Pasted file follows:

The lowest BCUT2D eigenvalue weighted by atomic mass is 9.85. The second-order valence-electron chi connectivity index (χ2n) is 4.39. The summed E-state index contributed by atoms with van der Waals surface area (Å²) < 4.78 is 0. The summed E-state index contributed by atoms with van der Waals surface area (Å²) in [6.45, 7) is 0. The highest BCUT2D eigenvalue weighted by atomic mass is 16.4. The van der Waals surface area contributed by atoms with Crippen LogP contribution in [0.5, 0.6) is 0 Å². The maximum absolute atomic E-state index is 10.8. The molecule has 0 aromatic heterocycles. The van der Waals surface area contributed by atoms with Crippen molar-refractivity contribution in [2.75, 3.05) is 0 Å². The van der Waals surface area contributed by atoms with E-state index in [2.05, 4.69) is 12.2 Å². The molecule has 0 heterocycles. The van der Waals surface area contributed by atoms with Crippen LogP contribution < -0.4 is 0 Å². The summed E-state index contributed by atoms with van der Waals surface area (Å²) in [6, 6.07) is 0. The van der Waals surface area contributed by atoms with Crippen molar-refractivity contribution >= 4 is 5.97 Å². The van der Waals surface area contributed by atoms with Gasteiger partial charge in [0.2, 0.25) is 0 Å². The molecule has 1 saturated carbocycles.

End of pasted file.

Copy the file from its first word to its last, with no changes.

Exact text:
The lowest BCUT2D eigenvalue weighted by atomic mass is 9.85. The second-order valence-electron chi connectivity index (χ2n) is 4.39. The summed E-state index contributed by atoms with van der Waals surface area (Å²) < 4.78 is 0. The summed E-state index contributed by atoms with van der Waals surface area (Å²) in [6.45, 7) is 0. The highest BCUT2D eigenvalue weighted by atomic mass is 16.4. The van der Waals surface area contributed by atoms with Crippen LogP contribution in [0.5, 0.6) is 0 Å². The maximum absolute atomic E-state index is 10.8. The molecule has 0 aromatic heterocycles. The van der Waals surface area contributed by atoms with Crippen molar-refractivity contribution in [2.75, 3.05) is 0 Å². The van der Waals surface area contributed by atoms with E-state index in [2.05, 4.69) is 12.2 Å². The molecule has 0 heterocycles. The van der Waals surface area contributed by atoms with Crippen LogP contribution < -0.4 is 0 Å². The summed E-state index contributed by atoms with van der Waals surface area (Å²) in [6, 6.07) is 0. The van der Waals surface area contributed by atoms with Crippen molar-refractivity contribution >= 4 is 5.97 Å². The van der Waals surface area contributed by atoms with Gasteiger partial charge in [0.2, 0.25) is 0 Å². The molecule has 1 saturated carbocycles.